Americans say they’re saving money. Retail spending is up. Low interest rates have sparked the housing market and the stock market has rebounded from its initial pandemic dive. But how does any of this make sense when so many people are struggling financially months into the Covid-19 crisis and the recession that came with it?
The past several months have been a difficult time for the many people across the country battling the global Covid-19 pandemic. The impacts reached almost every person, from essential employees and those who contracted the virus, to the general population sheltering in place to minimize the spread of the disease. Being stuck at home has
Start ’em early. How early is too early to familiarize your kids with core money concepts like earning, spending, saving, debt, credit, and investing? Money can seem like an inappropriate or simply overwhelming topic to bring up to your kids, but it doesn’t need to be—in fact, it absolutely shouldn’t be. “Would you ever let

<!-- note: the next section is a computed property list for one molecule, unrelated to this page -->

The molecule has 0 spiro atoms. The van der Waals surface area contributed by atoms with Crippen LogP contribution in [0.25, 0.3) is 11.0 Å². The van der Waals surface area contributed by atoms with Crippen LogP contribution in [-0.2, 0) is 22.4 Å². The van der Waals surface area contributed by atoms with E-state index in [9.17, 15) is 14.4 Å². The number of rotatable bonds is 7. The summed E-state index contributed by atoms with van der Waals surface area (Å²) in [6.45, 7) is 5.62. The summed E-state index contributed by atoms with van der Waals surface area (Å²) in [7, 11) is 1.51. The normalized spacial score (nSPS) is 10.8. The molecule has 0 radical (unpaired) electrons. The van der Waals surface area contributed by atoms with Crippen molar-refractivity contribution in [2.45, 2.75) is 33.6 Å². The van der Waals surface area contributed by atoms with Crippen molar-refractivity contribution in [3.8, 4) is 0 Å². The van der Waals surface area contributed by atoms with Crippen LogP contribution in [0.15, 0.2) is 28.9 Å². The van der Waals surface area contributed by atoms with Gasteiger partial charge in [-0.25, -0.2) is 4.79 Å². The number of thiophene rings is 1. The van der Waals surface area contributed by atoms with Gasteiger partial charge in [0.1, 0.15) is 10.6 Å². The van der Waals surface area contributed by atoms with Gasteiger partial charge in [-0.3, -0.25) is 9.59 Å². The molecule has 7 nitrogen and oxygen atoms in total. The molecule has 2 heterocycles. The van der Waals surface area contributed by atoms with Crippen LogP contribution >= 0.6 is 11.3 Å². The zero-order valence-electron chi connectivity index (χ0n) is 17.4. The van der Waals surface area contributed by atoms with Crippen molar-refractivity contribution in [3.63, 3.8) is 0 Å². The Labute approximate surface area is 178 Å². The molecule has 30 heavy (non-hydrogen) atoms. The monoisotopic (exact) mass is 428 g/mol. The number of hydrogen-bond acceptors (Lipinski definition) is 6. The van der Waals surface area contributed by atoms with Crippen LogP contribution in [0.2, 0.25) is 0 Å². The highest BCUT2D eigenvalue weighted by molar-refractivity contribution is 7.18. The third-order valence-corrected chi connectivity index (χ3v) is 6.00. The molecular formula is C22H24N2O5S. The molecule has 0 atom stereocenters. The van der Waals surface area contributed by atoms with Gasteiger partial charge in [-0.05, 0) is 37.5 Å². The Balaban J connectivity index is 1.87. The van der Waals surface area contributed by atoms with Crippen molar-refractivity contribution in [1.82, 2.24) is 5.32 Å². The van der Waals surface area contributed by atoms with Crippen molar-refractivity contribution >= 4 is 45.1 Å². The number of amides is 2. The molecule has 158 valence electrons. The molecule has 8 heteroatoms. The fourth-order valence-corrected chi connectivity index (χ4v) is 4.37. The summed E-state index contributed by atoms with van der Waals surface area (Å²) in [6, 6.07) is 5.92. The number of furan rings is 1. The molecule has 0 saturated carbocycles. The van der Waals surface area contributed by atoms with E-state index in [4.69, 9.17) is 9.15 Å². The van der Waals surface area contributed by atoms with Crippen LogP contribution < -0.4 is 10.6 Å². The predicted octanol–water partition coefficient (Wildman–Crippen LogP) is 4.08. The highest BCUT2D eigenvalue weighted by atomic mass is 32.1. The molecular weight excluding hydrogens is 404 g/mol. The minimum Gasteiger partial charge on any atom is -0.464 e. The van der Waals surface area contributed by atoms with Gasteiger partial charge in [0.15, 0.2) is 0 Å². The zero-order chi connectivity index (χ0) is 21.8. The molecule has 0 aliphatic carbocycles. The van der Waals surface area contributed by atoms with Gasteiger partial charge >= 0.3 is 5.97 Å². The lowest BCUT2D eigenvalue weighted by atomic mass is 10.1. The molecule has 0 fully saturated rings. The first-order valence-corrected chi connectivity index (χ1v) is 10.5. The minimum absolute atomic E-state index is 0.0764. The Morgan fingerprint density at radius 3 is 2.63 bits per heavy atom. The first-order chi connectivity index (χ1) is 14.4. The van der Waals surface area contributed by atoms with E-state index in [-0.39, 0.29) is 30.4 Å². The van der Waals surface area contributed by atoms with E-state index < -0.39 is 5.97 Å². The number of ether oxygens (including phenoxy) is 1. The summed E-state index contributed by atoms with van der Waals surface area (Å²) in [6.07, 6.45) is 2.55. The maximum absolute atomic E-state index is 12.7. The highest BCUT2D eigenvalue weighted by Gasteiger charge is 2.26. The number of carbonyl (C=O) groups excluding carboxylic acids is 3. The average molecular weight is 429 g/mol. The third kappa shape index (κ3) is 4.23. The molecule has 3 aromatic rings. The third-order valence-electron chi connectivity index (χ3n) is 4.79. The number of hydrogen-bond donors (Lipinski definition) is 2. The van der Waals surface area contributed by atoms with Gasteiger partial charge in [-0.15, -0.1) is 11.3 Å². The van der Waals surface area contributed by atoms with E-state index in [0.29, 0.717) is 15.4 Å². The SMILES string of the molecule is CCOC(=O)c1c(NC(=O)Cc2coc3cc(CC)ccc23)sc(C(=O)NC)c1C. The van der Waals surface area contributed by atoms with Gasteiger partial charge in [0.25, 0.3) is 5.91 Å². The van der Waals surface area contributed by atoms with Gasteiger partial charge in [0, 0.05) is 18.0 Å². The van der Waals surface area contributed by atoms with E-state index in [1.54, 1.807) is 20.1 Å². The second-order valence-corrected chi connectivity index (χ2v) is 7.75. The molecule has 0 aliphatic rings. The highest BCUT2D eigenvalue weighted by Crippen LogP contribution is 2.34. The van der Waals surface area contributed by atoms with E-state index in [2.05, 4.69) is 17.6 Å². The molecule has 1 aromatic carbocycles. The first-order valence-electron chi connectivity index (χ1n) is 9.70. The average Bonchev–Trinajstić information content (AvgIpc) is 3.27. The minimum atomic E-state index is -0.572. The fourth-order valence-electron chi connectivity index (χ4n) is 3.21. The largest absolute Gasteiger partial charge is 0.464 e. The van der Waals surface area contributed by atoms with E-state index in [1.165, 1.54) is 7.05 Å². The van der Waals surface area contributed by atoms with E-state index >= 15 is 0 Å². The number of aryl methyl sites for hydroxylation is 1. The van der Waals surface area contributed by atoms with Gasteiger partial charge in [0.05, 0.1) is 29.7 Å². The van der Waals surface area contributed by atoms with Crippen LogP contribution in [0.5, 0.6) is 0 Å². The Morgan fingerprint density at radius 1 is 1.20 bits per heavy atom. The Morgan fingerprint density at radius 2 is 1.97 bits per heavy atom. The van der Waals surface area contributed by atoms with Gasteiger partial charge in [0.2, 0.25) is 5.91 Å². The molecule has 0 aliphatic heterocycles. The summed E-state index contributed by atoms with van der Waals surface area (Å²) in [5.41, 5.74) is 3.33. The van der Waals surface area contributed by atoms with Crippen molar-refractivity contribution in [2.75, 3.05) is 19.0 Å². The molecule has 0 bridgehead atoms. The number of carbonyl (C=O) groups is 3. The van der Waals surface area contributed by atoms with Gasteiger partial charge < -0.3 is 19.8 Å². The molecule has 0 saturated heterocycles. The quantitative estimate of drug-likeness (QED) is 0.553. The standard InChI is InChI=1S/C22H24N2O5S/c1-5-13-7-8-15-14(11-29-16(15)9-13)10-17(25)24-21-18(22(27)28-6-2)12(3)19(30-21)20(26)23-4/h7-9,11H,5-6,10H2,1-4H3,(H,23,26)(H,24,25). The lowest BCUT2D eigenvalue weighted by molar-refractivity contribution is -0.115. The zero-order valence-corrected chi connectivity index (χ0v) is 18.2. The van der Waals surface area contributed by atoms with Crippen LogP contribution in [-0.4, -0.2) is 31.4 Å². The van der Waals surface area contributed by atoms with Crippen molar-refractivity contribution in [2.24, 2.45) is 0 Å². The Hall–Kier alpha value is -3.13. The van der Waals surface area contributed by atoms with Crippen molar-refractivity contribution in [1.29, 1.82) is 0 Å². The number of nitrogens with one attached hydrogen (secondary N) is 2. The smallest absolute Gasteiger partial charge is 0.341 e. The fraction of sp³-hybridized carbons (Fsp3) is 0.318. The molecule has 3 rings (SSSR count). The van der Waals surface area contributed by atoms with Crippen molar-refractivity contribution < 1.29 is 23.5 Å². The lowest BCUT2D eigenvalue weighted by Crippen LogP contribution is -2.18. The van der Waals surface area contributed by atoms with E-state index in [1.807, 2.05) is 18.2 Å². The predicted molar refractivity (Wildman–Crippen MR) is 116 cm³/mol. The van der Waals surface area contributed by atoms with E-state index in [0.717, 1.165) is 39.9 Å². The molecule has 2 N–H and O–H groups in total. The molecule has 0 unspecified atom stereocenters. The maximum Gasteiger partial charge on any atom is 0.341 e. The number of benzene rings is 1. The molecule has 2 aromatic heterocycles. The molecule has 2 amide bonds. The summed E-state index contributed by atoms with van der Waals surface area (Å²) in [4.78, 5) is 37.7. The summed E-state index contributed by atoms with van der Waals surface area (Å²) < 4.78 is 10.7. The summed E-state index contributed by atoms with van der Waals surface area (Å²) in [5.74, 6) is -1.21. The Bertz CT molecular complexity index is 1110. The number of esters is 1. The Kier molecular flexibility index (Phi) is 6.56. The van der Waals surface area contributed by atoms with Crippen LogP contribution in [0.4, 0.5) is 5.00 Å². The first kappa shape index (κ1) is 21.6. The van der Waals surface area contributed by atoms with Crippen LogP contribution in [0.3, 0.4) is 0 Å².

Money has a way of driving rifts in relationships, especially romantic ones. A study of 4,500 couples even found that money-related arguments were the most intense fights couples had, no matter their income or debt levels. “Arguments about money are the top predictor for divorce because it happens at all levels,” lead researcher Sonya Britt, assistant
The pandemic of 2020 has created nothing but chaos on all fronts. Whether your concerns are focused on how COVID-19 poses an extreme danger to our seniors, unprecedented unemployment rates, the feasibility of students learning full-time online, or what the long-term impacts of government-stimulated growth might look like, there’s no shortage of reasons to feel
The Federal Reserve cut interest rates to near-zero in March, making it less expensive for consumers to borrow money as a way to limit the coronavirus impact on the economy. That means you’ll likely see your credit card APR get cheaper, and so will interest rates on mortgages, auto loans and student loans. If you’re